In July 2015 Defendant married C.M.C.  In November 2015, Plaintiff filed a complaint for adoption of G.M. in Essex County.  Coincidentally (or not) that same month, C.M.C. filed a complaint for adoption of G.M. in Union County.  C.M.C.’s complaint for adoption was ultimately dismissed and she was ordered to pay Plaintiff $26,000 in counsel fees.  The Court awarded the fees because (among other things) C.M.C. failed to advise Union County Court that the child she sought to adopt was the subject of custody litigation that had been pending in Essex County for several months. 

The parties’ trial in Essex County commenced on May 10, 2016 and concluded on September 23, 2018.  Judge Craig Harris presided over the trial and rendered an opinion on November 18, 2016.  Judge Harris’ Order set forth that Plaintiff had met the criteria in V.C. v. M.J.B. to be deemed a psychological parent to G.M.  (163 N.J.  223 (2000)).  He also found that it was in G.M.’s best interests for Plaintiff to be designated as PPR.  Plaintiff’s request to be placed on G.M.’s birth certificate, as well as her request to hyphenate G.M.’s last name to reflect both parties’ surnames were also granted. 

Defendant filed a motion for reconsideration of the court’s November 18, 2016 Order.  Her motion was denied.  Thereafter, Defendant appealed the orders on several grounds, the most important of which were the contention that the court erred in finding that Plaintiff was a psychological parent to G.M., and that the Court erred in ordering joint legal custody with Plaintiff as the PPR.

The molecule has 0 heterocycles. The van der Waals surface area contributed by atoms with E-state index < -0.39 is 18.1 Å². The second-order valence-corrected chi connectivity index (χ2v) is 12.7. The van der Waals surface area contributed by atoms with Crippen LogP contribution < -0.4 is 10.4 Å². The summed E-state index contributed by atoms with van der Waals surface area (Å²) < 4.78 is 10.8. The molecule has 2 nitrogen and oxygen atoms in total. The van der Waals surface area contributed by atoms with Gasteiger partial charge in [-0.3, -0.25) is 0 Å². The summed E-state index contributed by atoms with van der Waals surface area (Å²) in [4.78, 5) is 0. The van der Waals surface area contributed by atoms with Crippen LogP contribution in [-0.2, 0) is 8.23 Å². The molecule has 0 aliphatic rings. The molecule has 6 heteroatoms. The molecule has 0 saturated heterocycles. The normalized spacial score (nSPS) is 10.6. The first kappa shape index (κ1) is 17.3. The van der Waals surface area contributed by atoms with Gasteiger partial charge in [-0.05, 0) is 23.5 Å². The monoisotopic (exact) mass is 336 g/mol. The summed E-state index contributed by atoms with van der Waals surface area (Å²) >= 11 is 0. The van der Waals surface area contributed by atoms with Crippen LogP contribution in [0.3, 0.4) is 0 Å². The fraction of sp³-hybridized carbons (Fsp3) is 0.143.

The Appellate Court affirmed the trial judge’s findings and rulings.  The Appellate Court echoed reiterated one of the tenets from V.C., which states that “the psychological parenting doctrine is based on the ‘recognition that children have a strong interest in maintaining the ties that connect them to adults who love and provide for them.’” The Court outright rejected Defendant’s arguments that proper weight was not afforded to her status as an adoptive parent. The Court stated that once an individual is deemed to be a psychological parent to a child, they stand “in parity with the legal parent” and that the standard deciding custody and visitation issues in that regard is “best interests of the child” in accordance with N.J.S.A. 9:2-4. 

The Appellate Division also rejected the following several arguments Defendant made, which were nothing more than attacks on Plaintiff’s style of parenting (such as referring to Plaintiff as a babysitter, and a playful caretaker).  The Appellate Division instead focused on the abundance of proof in the record that Defendant was a deeply uncooperative co-parent and did things such as: 

  • Failing to provide Plaintiff with information regarding G.M.’s medical providers (on several occasions) 
  • Unilaterally removing the child from his school district 
  • Registering the child in a new school 
  • Denying Plaintiff parenting time during the holiday 
  • Refusing to allow the child to participate in activities with Plaintiff’s family 
  • Disparaging Plaintiff on social media 
  • Moving several times in a short time span (contrasted with Plaintiff remaining at the same residence for 15 years) 

The Appellate Division recounted expert witness testimony that stated that the degree of vitriol coming from Defendant was affecting G.M. and” had the potential to cause him to sustain significant and lasting harm.” 

The trial court’s admonishment of Defendant’s refusal to co-parent, as well as the Appellate Division’s affirmation of the trial court’s decision should serve as a warning to parents in ugly custody battles; acting as a child’s only parent, and making unilateral decisions with respect to the health, education and general welfare of the child, can and will (and should!) backfire in a custody trial.